Still, 52 percent said the government is acting in line with climate change.
“The failure of governments to adequately address climate change and the impact on younger generations potentially constitutes moral injury,” it said.
“Nations must respond to protect the mental health of children and young people by engaging in ethical, collective, policy-based action against climate change,” it added.
Heat harms children’s health, future
Heatwaves, Nakate stressed, have a “devastating impact on children.”
“The more frequent, longer lasting and more severe heatwaves children are exposed to, the greater the impacts on health, safety, nutrition, education, access to water and future livelihoods,” she said.
According to Unicef, children are more vulnerable to the impacts of extreme heat and heatwave. Compared to adults, infants and young children are less able to regulate their body temperature compared to adults, making it more dangerous when they are exposed to high heat.
“Extreme heat poses unique risks at different stages of childhood. Babies and young children under age 5 are the most at risk of increased heat-related mortality and morbidity,” Unicef explained.
“School-aged children are the most affected by asthma exacerbations. Adolescents are vulnerable to exertional heath-related injuries and educational/social risk,” it added
Children are affected by heat in two ways, according to the report. These are:
- risks to health and well-being; and
- social and societal risks.
Among the risks of extreme and prolonged periods of high heat to children’s physical health were:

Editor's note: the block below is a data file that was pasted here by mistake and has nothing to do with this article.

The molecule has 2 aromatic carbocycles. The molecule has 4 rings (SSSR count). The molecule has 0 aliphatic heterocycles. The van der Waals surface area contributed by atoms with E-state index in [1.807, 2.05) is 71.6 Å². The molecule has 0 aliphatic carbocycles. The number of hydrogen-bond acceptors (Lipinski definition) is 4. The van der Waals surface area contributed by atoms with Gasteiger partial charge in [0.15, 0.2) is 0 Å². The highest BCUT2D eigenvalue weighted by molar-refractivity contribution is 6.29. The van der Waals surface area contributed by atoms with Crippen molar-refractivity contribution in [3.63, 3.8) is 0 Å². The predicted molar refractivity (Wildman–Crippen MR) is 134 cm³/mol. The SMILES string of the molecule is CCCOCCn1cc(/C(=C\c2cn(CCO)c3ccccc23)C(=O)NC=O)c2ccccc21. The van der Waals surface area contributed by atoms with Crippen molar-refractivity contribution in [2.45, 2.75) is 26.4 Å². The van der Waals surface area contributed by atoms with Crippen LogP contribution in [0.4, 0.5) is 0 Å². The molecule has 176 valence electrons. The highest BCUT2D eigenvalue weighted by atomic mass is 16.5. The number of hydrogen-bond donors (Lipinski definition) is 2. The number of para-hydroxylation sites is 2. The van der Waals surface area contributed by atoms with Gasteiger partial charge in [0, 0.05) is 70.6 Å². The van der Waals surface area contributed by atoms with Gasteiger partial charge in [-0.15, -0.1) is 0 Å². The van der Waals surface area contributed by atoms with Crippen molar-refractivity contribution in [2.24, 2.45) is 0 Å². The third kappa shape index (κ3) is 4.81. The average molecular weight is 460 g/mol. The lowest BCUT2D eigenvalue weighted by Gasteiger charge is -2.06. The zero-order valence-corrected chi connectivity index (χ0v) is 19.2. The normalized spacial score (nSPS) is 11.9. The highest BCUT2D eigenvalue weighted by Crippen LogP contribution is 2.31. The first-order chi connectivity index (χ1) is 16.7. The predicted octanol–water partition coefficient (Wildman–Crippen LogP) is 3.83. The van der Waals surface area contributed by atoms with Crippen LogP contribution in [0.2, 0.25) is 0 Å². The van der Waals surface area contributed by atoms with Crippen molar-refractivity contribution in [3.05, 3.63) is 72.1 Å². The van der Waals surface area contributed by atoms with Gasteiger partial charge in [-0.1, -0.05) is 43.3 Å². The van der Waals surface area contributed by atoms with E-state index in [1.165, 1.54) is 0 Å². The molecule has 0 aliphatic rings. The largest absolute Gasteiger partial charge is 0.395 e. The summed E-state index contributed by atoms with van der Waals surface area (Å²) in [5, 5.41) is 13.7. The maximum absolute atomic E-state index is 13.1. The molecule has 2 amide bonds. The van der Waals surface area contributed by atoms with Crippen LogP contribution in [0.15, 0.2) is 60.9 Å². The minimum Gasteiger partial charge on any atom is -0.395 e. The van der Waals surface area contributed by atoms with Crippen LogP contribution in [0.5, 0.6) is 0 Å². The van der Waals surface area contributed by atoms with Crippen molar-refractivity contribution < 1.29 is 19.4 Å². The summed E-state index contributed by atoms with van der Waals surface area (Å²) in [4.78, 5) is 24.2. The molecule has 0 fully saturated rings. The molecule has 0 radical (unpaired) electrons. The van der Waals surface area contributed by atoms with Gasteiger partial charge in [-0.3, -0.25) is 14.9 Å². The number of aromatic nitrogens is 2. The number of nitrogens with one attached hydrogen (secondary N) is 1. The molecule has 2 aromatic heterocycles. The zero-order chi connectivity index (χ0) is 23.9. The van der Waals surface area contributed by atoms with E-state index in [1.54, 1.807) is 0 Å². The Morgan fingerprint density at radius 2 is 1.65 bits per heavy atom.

- allergy development
- heat stroke and heat stress
- increased risk of chronic respiratory virus
- increased rates of asthma
- risks of mosquito-borne disease, including dengue fever
- increase in cardiovascular diseases
- low birth weight
Previous studies also found that high temperatures are linked to increases in mental health problems in children and adolescents, including post-traumatic stress disorder and depression.
Unicef also found that extreme heat threatens children’s access to food and water.
“Heatwaves exacerbate drought, causing crop failure and food insecurity, with severe impacts on child nutrition, particularly in communities that depend on agriculture. Higher temperatures also increase the demand for water.”
“The resulting water scarcity hinders children’s ability to regulate body temperatures and stay hydrated,” Unicef explained.
Poor health and nutrition in children due to heatwaves can also lead to lower achievement in school and lower school attendance. High air temperature, along with lower hydration amid extreme heat, also alters the children’s ability to concentrate.
Prepare, prioritize, prevent
“Heatwaves are a clear example. As hot as this year has been in almost every corner of the world, it will likely be the coldest year of the rest of our lives. The dial is being turned up on our planet and yet our world leaders haven’t begun to sweat. The only option is for us to continue to turn up the heat—on them—to correct the course we are on,” said Nakate.
“World leaders must do this at COP27 for children everywhere, but especially the most vulnerable children in the most affected places. Unless they take action, and soon, this report makes it clear that heatwaves will become even harsher than they are already destined to be.”
Unicef urged governments to:
- protect children from climate devastation by adapting social services;
- prepare children by providing climate change education, disaster risk reduction education, green skills training and opportunities to meaningfully participate and influence climate policy-making;
- prioritize children and young people in climate finance and resources.
Moreover, governments were asked to act now and prevent a climate catastrophe by drastically reducing greenhouse gas emissions and keeping 1.5 degrees Celsius alive.